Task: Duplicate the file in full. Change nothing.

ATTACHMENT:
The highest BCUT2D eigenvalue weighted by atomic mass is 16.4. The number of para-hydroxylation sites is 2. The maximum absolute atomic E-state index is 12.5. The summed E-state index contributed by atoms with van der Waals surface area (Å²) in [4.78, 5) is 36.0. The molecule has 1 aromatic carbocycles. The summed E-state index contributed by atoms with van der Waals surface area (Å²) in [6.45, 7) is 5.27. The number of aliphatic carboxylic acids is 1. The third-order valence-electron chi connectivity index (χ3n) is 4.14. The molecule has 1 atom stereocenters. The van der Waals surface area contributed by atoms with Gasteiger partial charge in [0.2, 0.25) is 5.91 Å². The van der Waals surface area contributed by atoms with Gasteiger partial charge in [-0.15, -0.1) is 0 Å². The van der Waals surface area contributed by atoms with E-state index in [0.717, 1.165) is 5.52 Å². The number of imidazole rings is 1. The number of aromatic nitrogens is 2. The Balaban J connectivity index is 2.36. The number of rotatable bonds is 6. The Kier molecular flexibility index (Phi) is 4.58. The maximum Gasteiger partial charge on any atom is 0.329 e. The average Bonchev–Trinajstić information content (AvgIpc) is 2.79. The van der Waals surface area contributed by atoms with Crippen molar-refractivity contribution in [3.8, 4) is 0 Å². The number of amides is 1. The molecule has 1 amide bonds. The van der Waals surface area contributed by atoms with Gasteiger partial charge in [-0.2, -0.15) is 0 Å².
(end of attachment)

The highest BCUT2D eigenvalue weighted by atomic mass is 16.4. The number of para-hydroxylation sites is 2. The maximum absolute atomic E-state index is 12.5. The summed E-state index contributed by atoms with van der Waals surface area (Å²) in [4.78, 5) is 36.0. The molecule has 1 aromatic carbocycles. The summed E-state index contributed by atoms with van der Waals surface area (Å²) in [6.45, 7) is 5.27. The number of aliphatic carboxylic acids is 1. The third-order valence-electron chi connectivity index (χ3n) is 4.14. The molecule has 1 atom stereocenters. The van der Waals surface area contributed by atoms with Gasteiger partial charge in [0.2, 0.25) is 5.91 Å². The van der Waals surface area contributed by atoms with Gasteiger partial charge in [-0.15, -0.1) is 0 Å². The van der Waals surface area contributed by atoms with E-state index in [0.717, 1.165) is 5.52 Å². The number of imidazole rings is 1. The number of aromatic nitrogens is 2. The Balaban J connectivity index is 2.36. The number of rotatable bonds is 6. The Kier molecular flexibility index (Phi) is 4.58. The maximum Gasteiger partial charge on any atom is 0.329 e. The average Bonchev–Trinajstić information content (AvgIpc) is 2.79. The van der Waals surface area contributed by atoms with Crippen molar-refractivity contribution in [3.8, 4) is 0 Å². The number of amides is 1. The molecule has 1 amide bonds. The van der Waals surface area contributed by atoms with Gasteiger partial charge in [-0.2, -0.15) is 0 Å².